Mutual Fund Characteristics
A mutual fund is a collection or group of stocks, bonds, or some combination of the two. In certain ways, mutual funds have revolutionized the way investors are able to participate in the markets by giving them the ability to pool their monies together in order to invest the way the very wealthy has done for years.
There are certain key characteristics of mutual funds:
Mutual Fund Diversification – Most individual investors are unable to purchase 50 or 60 different issues of stocks. They typically have to rely on a few selections, and hope for the best. An investor in a mutual fund gets the advantage of being invested in the entire fund’s portfolio. This helps lower the exposure to problems with any individual issue.
Mutual Fund Professional Management – The fund employs professionals to manage the fund's investments. Most small investors can’t possibly spend their days researching individual stocks or bonds and market trends. By owning a fund, investors can take advantage of the abilities of the fund’s management team. The fund charges a fee to cover the cost of management.
Mutual Fund Affordability – Investments in mutual funds can often be opened with small investments. Sometimes the initial investment may be as low as $100, and subsequent investments into the fund may be made with similar small amounts.
Mutual Fund Liquidity - Mutual funds are liquid on every business day. They are sold at their net asset value which is computed on every business day after the close of the markets. The price you receive depends on the value of the securities in the fund.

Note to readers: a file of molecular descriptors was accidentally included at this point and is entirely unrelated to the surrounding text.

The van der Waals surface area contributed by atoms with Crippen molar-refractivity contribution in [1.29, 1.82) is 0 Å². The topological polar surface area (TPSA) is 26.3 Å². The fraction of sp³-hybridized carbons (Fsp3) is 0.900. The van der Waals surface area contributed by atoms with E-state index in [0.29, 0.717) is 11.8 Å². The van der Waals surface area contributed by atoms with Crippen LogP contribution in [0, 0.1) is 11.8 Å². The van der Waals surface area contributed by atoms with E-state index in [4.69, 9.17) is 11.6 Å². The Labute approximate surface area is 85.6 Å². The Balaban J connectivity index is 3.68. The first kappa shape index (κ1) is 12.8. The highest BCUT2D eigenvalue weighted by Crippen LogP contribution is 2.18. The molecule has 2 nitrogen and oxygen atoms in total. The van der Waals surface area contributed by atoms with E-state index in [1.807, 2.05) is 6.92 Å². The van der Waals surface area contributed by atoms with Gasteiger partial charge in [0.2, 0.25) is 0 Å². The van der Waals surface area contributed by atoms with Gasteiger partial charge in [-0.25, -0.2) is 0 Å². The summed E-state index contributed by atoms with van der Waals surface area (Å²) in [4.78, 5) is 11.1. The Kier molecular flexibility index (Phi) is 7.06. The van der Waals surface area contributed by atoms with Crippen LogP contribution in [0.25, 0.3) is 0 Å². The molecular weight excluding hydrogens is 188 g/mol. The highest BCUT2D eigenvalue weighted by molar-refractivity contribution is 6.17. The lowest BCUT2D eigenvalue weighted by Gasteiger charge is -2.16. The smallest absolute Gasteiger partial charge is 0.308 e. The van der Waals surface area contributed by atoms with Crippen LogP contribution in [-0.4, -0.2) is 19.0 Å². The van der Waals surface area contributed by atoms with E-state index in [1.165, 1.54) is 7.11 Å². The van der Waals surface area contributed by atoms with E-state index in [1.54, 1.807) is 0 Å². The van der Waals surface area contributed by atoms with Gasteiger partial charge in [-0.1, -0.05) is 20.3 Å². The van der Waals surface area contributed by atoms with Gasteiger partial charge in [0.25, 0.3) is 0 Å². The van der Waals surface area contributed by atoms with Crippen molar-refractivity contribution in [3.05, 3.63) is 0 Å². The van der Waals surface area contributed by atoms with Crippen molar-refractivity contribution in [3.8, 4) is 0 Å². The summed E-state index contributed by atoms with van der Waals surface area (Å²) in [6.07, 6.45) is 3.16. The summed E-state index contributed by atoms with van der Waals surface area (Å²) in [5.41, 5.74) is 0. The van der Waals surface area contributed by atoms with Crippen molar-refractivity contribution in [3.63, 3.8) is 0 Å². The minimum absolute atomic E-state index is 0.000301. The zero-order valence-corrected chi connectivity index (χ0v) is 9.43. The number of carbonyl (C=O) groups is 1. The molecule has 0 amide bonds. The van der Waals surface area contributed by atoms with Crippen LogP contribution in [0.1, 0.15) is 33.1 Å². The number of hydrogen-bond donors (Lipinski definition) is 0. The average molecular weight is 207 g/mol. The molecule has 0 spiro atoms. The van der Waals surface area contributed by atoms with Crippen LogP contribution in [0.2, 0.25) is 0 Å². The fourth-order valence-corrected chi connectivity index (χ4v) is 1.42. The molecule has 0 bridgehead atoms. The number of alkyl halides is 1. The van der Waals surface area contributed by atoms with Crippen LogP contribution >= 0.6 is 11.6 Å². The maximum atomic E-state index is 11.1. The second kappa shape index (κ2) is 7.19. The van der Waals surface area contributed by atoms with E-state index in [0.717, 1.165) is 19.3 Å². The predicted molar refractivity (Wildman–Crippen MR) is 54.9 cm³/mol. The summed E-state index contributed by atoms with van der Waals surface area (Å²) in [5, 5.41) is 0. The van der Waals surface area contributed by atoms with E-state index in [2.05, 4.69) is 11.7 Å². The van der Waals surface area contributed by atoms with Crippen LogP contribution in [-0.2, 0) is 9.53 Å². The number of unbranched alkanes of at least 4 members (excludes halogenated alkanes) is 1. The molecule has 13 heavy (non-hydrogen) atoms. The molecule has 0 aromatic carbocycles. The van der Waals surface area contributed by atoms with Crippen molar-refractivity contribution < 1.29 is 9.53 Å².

There are different classes of mutual fund shares:
Mutual Fund Class A shares: These usually impose a front-end sales load and no (or a low) ongoing fee to pay for sales and marketing expenses (Rule 12b-1 fees). Usually the front-end sales load will decrease at certain breakpoints depending on certain criteria set up by the fund.
Mutual Fund Class B shares: These normally charge a contingent deferred sales charge (CDSC) when the shares are sold. Typically, they would charge a relatively high 12b-1 or other asset-based fees.
Mutual Fund Class C shares: Usually there is no front or back-end load or a small back-end load but would charge higher 12b-1 or other asset-based fees.
Mutual Fund Breakpoints:
Mutual funds often offer the investor in Class A shares a discount on the price when certain investment amounts have been reached. For example, a fund that carried a 5.25% sales charge may reduce that charge to 4.75% on investments of $100,000 or more. Information on breakpoints is usually found in the fund’s prospectus, statement of additional information, and on the fund’s website.
One way to reach a breakpoint is through Rights of Accumulation. In this case, the investor receives the quantity discount on all investments above a predetermined amount.
A second method is to sign a Letter of Intent. Typically, the fund will reduce the current sales charge based on the investor’s agreement to purchase enough additional shares to qualify for the lower, up front fee over the next 13 months. LOIs can usually be back-dated for three months to capture previous investments. If the investor does not fulfill the agreement, his account would be adjusted to reflect the appropriate sales charge.
The third way to qualify for a breakpoint is, of course, to invest enough funds at the initial purchase to attain the breakpoint level.
Mutual Fund Returns
There are two important measures of a fund’s performance which should not be confused. The first is current yield which measures the return a fund’s dividend or interest is giving. The second is total return which measures the overall return of the fund over a given time period. Investors should examine current yield when available, and always look at a fund’s total return to get the overall view of a fund’s performance.
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